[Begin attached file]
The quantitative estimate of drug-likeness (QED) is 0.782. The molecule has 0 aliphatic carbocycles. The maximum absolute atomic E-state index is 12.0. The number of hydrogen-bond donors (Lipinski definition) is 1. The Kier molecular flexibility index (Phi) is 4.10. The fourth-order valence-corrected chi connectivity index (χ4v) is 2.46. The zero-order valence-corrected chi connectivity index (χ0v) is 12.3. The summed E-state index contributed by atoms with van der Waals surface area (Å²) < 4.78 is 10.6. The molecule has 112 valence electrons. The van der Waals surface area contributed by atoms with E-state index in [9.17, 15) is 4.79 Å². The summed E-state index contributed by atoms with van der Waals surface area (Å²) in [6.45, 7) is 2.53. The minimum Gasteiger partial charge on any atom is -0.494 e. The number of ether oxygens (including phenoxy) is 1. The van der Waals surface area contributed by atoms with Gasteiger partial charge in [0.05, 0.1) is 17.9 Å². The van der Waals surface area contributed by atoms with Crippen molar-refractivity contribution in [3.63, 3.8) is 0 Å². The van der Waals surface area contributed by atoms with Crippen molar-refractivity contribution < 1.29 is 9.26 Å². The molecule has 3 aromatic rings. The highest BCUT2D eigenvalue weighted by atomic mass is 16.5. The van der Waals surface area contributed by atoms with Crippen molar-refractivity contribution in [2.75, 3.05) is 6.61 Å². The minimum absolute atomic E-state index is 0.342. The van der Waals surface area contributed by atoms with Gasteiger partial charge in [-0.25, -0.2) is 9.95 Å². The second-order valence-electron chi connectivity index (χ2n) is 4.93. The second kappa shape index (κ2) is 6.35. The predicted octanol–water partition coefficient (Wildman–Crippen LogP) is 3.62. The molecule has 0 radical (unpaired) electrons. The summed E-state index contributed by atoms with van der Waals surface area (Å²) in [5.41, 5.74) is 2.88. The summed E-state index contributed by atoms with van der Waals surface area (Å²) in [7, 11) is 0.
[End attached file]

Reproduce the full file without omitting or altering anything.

The quantitative estimate of drug-likeness (QED) is 0.782. The molecule has 0 aliphatic carbocycles. The maximum absolute atomic E-state index is 12.0. The number of hydrogen-bond donors (Lipinski definition) is 1. The Kier molecular flexibility index (Phi) is 4.10. The fourth-order valence-corrected chi connectivity index (χ4v) is 2.46. The zero-order valence-corrected chi connectivity index (χ0v) is 12.3. The summed E-state index contributed by atoms with van der Waals surface area (Å²) < 4.78 is 10.6. The molecule has 112 valence electrons. The van der Waals surface area contributed by atoms with E-state index in [9.17, 15) is 4.79 Å². The summed E-state index contributed by atoms with van der Waals surface area (Å²) in [6.45, 7) is 2.53. The minimum Gasteiger partial charge on any atom is -0.494 e. The number of ether oxygens (including phenoxy) is 1. The van der Waals surface area contributed by atoms with Gasteiger partial charge in [0.05, 0.1) is 17.9 Å². The van der Waals surface area contributed by atoms with Crippen molar-refractivity contribution in [3.63, 3.8) is 0 Å². The van der Waals surface area contributed by atoms with Crippen molar-refractivity contribution < 1.29 is 9.26 Å². The molecule has 3 aromatic rings. The highest BCUT2D eigenvalue weighted by atomic mass is 16.5. The van der Waals surface area contributed by atoms with Crippen molar-refractivity contribution in [2.75, 3.05) is 6.61 Å². The minimum absolute atomic E-state index is 0.342. The van der Waals surface area contributed by atoms with Gasteiger partial charge in [-0.25, -0.2) is 9.95 Å². The second-order valence-electron chi connectivity index (χ2n) is 4.93. The second kappa shape index (κ2) is 6.35. The predicted octanol–water partition coefficient (Wildman–Crippen LogP) is 3.62. The molecule has 0 radical (unpaired) electrons. The summed E-state index contributed by atoms with van der Waals surface area (Å²) in [5.41, 5.74) is 2.88. The summed E-state index contributed by atoms with van der Waals surface area (Å²) in [7, 11) is 0.